BET has been a home for black audiences and creators for decades, which is why the network decided to offer one filmmaker a $1 million movie studio budget to make their script with a contest that supports minority voices.
“We feel it’s our responsibility to create opportunities for people behind the camera, in front of the camera and in the editing bays. So this was just a perfect opportunity to really tap into the next generation of minority filmmakers,” says Connie Orlando, head of programming for BET.
Orlando thought a competition for filmmakers would be a perfect next step for the network, and through a partnership with Paramount Players, she was able to make it happen.
Project Cre8 Creative Executive Jamal Noisette and Contest Producer Alex Kocher were both approached by Orlando with the idea for a filmmaking competition with a $1 million prize provided by Paramount Players. Kocher researched examples of other incubators and competitions after Orlando’s suggestion, then the team quickly opened submissions on the BET website and social media platforms after the announcement was made at Sundance Film Festival in January. More than 650 people submitted screenplays for consideration, according to Kocher, and BET and Paramount Executives chose 10 finalists who were each given $2,500 to shoot a scene from their film.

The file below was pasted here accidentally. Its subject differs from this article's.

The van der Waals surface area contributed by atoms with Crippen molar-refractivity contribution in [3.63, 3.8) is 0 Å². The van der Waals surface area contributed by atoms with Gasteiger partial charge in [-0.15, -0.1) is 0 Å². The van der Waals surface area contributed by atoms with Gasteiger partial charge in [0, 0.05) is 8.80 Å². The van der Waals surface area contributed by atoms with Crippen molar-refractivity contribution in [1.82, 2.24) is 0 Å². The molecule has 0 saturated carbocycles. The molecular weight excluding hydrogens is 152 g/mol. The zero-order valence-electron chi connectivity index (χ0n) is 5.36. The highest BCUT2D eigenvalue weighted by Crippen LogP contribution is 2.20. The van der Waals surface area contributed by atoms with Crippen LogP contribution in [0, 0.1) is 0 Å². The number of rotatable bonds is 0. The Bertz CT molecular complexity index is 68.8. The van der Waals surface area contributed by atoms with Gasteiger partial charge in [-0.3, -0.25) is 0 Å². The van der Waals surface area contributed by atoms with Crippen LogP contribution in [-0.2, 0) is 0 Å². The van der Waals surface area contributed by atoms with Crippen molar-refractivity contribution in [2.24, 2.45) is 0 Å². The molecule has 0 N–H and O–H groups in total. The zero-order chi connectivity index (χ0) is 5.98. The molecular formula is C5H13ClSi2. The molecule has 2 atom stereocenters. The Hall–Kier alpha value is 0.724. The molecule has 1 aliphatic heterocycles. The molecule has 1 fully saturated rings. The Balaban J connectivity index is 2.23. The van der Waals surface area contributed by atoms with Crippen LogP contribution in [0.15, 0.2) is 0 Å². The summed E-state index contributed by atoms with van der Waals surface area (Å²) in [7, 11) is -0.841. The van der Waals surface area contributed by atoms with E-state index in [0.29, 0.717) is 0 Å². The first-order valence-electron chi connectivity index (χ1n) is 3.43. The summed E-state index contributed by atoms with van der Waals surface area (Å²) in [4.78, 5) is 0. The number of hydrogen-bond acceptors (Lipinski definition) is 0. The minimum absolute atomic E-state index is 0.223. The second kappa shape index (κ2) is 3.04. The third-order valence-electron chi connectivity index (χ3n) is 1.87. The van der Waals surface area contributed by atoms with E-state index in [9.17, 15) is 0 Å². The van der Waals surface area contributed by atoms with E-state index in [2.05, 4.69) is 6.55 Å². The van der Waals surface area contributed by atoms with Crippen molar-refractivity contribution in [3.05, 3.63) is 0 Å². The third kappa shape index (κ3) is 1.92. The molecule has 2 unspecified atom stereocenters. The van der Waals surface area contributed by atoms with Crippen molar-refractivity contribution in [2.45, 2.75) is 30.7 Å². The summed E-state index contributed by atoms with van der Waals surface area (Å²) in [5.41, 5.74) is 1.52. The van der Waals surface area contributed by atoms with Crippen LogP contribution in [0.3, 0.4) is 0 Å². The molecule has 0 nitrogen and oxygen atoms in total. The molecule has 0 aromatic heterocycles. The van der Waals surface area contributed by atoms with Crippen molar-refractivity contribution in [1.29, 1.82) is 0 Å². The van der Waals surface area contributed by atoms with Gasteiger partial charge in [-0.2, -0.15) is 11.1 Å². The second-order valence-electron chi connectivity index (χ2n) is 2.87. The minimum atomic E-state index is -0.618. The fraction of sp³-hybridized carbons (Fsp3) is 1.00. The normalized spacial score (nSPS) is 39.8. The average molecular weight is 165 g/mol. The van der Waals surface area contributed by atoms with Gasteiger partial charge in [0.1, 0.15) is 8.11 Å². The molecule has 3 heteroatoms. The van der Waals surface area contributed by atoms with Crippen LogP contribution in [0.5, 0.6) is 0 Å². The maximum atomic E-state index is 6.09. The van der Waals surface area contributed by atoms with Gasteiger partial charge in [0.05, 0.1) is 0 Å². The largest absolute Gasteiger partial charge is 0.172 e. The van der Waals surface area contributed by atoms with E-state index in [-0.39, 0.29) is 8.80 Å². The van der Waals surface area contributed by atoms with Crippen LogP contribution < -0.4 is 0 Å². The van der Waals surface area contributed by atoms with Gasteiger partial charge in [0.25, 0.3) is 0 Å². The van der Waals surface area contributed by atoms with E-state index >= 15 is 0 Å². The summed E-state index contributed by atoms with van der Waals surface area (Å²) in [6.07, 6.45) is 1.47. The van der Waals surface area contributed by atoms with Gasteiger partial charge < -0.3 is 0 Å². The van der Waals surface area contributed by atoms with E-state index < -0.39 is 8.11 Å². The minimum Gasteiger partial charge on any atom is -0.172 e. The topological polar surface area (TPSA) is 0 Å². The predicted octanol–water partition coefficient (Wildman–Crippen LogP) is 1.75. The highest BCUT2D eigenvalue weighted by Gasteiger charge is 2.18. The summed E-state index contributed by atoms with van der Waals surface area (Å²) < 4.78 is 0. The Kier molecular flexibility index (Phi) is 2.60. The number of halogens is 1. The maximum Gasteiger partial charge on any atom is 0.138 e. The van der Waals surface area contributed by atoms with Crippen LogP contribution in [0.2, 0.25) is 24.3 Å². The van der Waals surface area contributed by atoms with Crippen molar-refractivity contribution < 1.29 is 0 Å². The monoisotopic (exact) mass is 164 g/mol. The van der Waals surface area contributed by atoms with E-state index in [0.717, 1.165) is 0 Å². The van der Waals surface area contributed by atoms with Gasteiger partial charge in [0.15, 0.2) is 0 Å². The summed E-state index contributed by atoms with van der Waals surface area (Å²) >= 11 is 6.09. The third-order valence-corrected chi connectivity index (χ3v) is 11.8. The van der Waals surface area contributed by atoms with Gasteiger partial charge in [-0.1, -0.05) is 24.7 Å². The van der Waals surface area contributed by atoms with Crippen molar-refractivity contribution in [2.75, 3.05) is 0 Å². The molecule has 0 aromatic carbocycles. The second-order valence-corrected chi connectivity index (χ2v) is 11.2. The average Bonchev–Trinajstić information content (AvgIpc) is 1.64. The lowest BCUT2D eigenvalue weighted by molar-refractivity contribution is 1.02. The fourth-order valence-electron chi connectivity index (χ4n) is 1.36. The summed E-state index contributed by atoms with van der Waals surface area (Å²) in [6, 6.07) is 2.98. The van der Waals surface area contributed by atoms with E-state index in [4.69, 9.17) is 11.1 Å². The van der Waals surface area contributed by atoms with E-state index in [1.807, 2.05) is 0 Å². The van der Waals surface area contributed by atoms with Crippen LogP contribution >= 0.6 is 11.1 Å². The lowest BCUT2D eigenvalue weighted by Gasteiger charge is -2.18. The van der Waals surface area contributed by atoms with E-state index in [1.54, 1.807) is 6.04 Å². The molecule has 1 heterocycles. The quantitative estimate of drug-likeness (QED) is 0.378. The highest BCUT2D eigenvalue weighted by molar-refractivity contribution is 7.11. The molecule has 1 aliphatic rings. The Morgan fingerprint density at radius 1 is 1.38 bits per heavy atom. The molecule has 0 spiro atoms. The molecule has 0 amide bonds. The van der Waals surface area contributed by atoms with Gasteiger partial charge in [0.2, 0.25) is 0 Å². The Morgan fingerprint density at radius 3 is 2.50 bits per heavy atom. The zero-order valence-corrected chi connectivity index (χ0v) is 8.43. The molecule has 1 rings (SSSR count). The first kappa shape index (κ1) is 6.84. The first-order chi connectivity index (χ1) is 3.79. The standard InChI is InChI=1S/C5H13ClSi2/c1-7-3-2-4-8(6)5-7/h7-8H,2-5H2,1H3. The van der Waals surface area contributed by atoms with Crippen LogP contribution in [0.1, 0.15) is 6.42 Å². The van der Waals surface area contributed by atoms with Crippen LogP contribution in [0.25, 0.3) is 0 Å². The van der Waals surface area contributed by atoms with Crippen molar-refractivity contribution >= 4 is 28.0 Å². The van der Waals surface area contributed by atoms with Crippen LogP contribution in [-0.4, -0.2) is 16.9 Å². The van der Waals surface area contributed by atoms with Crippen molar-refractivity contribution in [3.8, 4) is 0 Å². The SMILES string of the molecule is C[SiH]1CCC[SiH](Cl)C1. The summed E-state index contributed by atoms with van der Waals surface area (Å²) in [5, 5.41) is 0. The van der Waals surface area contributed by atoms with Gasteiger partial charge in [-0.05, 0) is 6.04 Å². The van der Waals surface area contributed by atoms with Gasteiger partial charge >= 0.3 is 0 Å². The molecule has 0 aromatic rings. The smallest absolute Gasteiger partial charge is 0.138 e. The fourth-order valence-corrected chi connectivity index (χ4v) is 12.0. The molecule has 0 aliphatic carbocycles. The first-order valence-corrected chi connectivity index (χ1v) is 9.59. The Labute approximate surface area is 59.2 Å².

BET and Paramount executives narrowed the field to five finalists, with the exception of one finalist who was voted on via social media. The ultimate winner will be chosen in a series of in-person panels during September and announced to the public on Oct. 1.
A scene from finalist Quincy Ledbetter’s film “Alieu The Dreamer.”
The contest was open to creatives from all races and backgrounds, but Noisette said they ultimately wanted to provide opportunities to minorities.
“Obviously, we would love to represent ourselves. It was open to any and everybody because great stories can come from anywhere,” he explains. “I think this is a great opportunity for us to find content creators, period. But yes, we were hoping to find someone of color.”
Not only will the winner of Project Cre8 have an opportunity to create their film with a $1 million budget, but all of the scripts that were submitted will be available for BET or Paramount to possibly tap into in the future, according to the team.
The Project Cre8 Creators